• the number of people unemployed for 5 weeks or fewer rose 47,000 to 2,309,000.

Wages of non-managerial workers
  • Average Hourly Earnings for Production and Nonsupervisory Personnel increased $.14, or +0.5%, to $29.99, for a YoY gain of +4.2%. This breaks, at least for this month, the pattern that YoY growth in wages have been sliding since their post pandemic peak of 7.0% in March 2022.

Aggregate hours and wages: 
  • the index of aggregate hours worked for non-managerial workers rose 0.4%, and is up 1.6% YoY.
  •  the index of aggregate payrolls for non-managerial workers rose 0.9%, and is up 5.8% YoY. These had been decelerating since the end of the pandemic lockdowns, but have stabilized so far this year, and are close to their highest YoY pace since last September. With the latest YoY consumer inflation reading of 3.4%, this remains powerful evidence that average working families have continue to see gains in “real” spending money.

Other significant data:
  • Professional and business employment rose 33,000. These tend to be well-paying jobs. This series had generally been declining since last May, but in 4 of the last 5 months have resumed their increase.
  • The employment population ratio declined -0.1% to 60.1%, vs. 61.1% in February 2020.
  • The Labor Force Participation Rate declilned -0.2% to 62.5%, vs. 63.4% in February 2020.


This month’s report marked perhaps the strongest bifurcation yet between the Establishment and Household Surveys. Frequently they diverge, but this as if they were describing two diametrically opposed economies. 

The Establishment Survey was excellent. Not only were there top-line gains, but almost all of the leading sectors of employment - construction, manufacturing, goods production generally, and even the recent laggard of professional and business jobs - all rose significantly. Aggregate hours and payrolls also rose sharply. Wage growth improved. If anything, even beyond stabilization, there appears to have been some re-acceleration in job gains in recent months compared with late last year. Only temporary jobs - which appear to be undergoing a secular change - continued to decline.

But then we turn to the Household Survey. The number employed was down, the number of unemployed up, resulting in the highest unemployment rate in over 2 years (although it has not triggered the “Sahm rule”). The number of recent job-losers also increased to a 2+ year high, but for one month (February). Both the employment population ratio and the labor force participation rate declined further. In fact, in this report employment has only grown 1.8% since March 2022 (vs. 4.8% in the Establishment Survey), and has been in a slowly *declining* trend since last summer.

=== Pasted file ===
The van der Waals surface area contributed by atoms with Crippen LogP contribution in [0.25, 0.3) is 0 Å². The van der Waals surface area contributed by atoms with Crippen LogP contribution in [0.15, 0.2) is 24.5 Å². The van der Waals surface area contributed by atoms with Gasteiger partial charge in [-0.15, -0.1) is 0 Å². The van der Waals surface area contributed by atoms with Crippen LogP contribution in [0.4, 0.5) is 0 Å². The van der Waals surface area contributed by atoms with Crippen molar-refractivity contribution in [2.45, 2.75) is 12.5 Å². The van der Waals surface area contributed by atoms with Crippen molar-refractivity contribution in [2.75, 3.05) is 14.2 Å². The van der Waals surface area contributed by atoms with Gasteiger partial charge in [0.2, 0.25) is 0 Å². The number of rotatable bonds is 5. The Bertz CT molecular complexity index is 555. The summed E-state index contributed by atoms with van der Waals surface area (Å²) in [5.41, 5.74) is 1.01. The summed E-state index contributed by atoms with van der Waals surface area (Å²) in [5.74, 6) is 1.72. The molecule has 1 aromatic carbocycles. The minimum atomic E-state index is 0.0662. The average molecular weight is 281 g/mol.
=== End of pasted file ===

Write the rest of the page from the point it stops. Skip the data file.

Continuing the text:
At this point it is nearly certain that one of these two surveys is seriously in error. Normally that would be the Household Survey, which is much smaller and noisier. That at this point it is flatly contradicting the weekly jobless claims numbers - which are not surveys, but actual totals collected from all 50 States - also suggests that it is the Household Survey which is in error. But then we have the QCEW, which is also not a survey, but rather a census of almost all employers in the country, telling us that through Q3 of last year (its most recent report) the Establishment Survey was seriously overestimating job gains. And then we have withholding tax receipts - also not a survey, but an actual nationwide total - which over 8 months into this fiscal year are only 4.2% higher (and that’s nominal, before taking wage gains into account) than last year at the same time. 

Ultimately the data in the Establishment and Household Surveys are going to resolve. That is likely to occur when some fairly massive revisions in one or the other take place. It could be a big population revision in the Household Survey, or it could be that the QCEW is going to show more substantial weakness in Q4 of last year and/or Q1 of this year, which will then be incorporated into revisions in the Establishment Survey.

I wish I could tell you that I knew. But I am afraid that we are simply going to have to wait.